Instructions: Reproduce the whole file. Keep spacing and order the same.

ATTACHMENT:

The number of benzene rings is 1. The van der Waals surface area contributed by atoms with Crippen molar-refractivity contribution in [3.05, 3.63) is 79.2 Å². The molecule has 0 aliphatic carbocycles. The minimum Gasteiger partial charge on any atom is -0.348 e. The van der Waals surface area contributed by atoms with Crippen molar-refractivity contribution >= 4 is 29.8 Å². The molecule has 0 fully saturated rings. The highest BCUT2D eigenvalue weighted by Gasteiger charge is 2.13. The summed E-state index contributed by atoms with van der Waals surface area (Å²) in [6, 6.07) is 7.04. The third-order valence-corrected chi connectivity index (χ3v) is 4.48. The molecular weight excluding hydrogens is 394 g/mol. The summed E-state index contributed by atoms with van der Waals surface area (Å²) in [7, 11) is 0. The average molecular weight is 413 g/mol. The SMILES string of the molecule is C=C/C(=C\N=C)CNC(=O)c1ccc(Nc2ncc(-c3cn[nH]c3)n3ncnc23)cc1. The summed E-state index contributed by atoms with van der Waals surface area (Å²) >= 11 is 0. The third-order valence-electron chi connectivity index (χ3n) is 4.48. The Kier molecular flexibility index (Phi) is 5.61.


The number of benzene rings is 1. The van der Waals surface area contributed by atoms with Crippen molar-refractivity contribution in [3.05, 3.63) is 79.2 Å². The molecule has 0 aliphatic carbocycles. The minimum Gasteiger partial charge on any atom is -0.348 e. The van der Waals surface area contributed by atoms with Crippen molar-refractivity contribution >= 4 is 29.8 Å². The molecule has 0 fully saturated rings. The highest BCUT2D eigenvalue weighted by Gasteiger charge is 2.13. The summed E-state index contributed by atoms with van der Waals surface area (Å²) in [6, 6.07) is 7.04. The third-order valence-corrected chi connectivity index (χ3v) is 4.48. The molecular weight excluding hydrogens is 394 g/mol. The summed E-state index contributed by atoms with van der Waals surface area (Å²) in [7, 11) is 0. The average molecular weight is 413 g/mol. The SMILES string of the molecule is C=C/C(=C\N=C)CNC(=O)c1ccc(Nc2ncc(-c3cn[nH]c3)n3ncnc23)cc1. The summed E-state index contributed by atoms with van der Waals surface area (Å²) >= 11 is 0. The third-order valence-electron chi connectivity index (χ3n) is 4.48. The Kier molecular flexibility index (Phi) is 5.61.